{         Console.WriteLine("Error: " + ex);                     
  } 
}


As you can see, there is nothing particularly complicated. Lines 15-18 shows how to create the lexer and then create the tree. The subsequent lines show how to launch the visitor that you have created: You have to get the context for whichever starting rule you use, in our case chat, and the order to visit the tree from that node.

The program itself simply outputs the information contained in the tree. It would be trivial to modify the grammar program to allow infinite lines to be added. Both the visitor and the main program would not need to be changed.

Unit Testing

Testing is useful in all cases, but it is absolutely crucial when you are creating grammar to check that everything is working correctly. If you are creating grammar for an existing language, you probably want to check many working source file, but in any case, you want to start with unit testing the single rules. Luckily, since the creation of the Community Edition of Visual Studio, there is a free version of Visual Studio that includes a unit testing framework. All you have to do is to create a new Test Project, add all the necessary NuGet packages, and add a reference to the project assembly you need to test.

[TestClass] public class ParserTest 
{     private SpeakParser Setup(string text)     
{         
  AntlrInputStream inputStream = new AntlrInputStream(text);         
  SpeakLexer speakLexer = new SpeakLexer(inputStream);         
  CommonTokenStream commonTokenStream = new CommonTokenStream(speakLexer);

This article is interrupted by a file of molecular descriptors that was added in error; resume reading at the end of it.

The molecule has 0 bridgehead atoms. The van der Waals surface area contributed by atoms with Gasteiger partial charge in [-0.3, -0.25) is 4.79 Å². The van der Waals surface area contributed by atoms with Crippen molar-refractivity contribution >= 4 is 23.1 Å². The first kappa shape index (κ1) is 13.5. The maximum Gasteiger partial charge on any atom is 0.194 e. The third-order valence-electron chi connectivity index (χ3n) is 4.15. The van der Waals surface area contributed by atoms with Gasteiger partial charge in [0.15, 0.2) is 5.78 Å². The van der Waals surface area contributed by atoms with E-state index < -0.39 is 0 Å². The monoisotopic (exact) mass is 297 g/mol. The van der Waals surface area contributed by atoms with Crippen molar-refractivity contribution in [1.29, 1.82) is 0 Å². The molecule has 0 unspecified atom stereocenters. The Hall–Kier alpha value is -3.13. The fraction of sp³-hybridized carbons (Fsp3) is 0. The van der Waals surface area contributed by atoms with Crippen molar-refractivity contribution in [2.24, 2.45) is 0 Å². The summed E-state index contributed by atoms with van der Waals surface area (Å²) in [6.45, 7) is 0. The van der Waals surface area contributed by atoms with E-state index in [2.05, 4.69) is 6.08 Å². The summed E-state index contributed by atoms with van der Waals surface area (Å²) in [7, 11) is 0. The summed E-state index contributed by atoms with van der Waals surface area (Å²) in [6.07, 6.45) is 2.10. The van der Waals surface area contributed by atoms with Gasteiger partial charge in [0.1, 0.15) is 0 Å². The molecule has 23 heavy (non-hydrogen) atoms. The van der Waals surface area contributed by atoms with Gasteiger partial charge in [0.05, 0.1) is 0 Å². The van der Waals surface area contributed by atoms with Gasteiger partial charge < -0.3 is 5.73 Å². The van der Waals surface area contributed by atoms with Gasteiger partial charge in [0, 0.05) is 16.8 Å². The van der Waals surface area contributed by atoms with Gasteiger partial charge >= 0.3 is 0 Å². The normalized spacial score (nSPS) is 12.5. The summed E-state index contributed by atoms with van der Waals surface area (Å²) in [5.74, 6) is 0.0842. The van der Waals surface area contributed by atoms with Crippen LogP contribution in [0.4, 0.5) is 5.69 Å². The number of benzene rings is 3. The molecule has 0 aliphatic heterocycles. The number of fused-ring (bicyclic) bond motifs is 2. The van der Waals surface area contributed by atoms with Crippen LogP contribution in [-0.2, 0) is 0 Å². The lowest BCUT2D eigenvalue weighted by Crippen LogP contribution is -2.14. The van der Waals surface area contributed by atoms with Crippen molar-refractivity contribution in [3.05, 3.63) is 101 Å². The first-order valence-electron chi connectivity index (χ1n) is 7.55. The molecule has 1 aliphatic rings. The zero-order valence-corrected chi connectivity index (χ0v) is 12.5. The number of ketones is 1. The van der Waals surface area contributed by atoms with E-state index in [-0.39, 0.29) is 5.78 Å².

SpeakParser speakParser = new SpeakParser(commonTokenStream);           
  return speakParser;       
}       
 [TestMethod]     public void TestChat()     
 {         
   SpeakParser parser = Setup("john says hello \n michael says world \n");   
   SpeakParser.ChatContext context = parser.chat();         
   SpeakVisitor visitor = new SpeakVisitor();         
   visitor.Visit(context);          
   Assert.AreEqual(visitor.Lines.Count, 2);     
 }          
 [TestMethod]     public void TestLine()     
 {         
   SpeakParser parser = Setup("john says hello \n");           
   SpeakParser.LineContext context = parser.line();         
   SpeakVisitor visitor = new SpeakVisitor();         
   SpeakLine line = (SpeakLine) visitor.VisitLine(context);                              Assert.AreEqual(line.Person, "john");         Assert.AreEqual(line.Text, "hello");     }       [TestMethod]     public void TestWrongLine()     {         SpeakParser parser = Setup("john sayan hello \n");           var context = parser.line();                                 Assert.IsInstanceOfType(context, typeof(SpeakParser.LineContext));         Assert.AreEqual(context.name().GetText(), "john");         Assert.AreEqual(context.word().GetText(), "sayan");         Assert.AreEqual("john<missing SAYS>sayanhello\n", context.GetText());     
}       }


There is nothing unexpected in these tests. One observation is that we can create a test to check the single line visitor or we can test the matching of the rule itself. You obviously should do both. You may wonder how the last test works, since we are trying to match a rule that doesn’t match, but we still get the correct type of context as a return value and some correct matching values. This happens because ANTLR is quite robust and there is only checking one rule. There are no alternatives. Since it starts the correct way, it is considered a match, although a partial one.

Conclusion

Integrating ANTLR grammar in a C# project is quite easy with the provided Visual Studio extensions and NuGet packages, making it the best way to quickly create a parser for your DSL. While there will be no more piles of fragile RegEx(s), you still can’t forget the tests.

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Topics:
antlr ,c# ,parsing ,tutorial ,web dev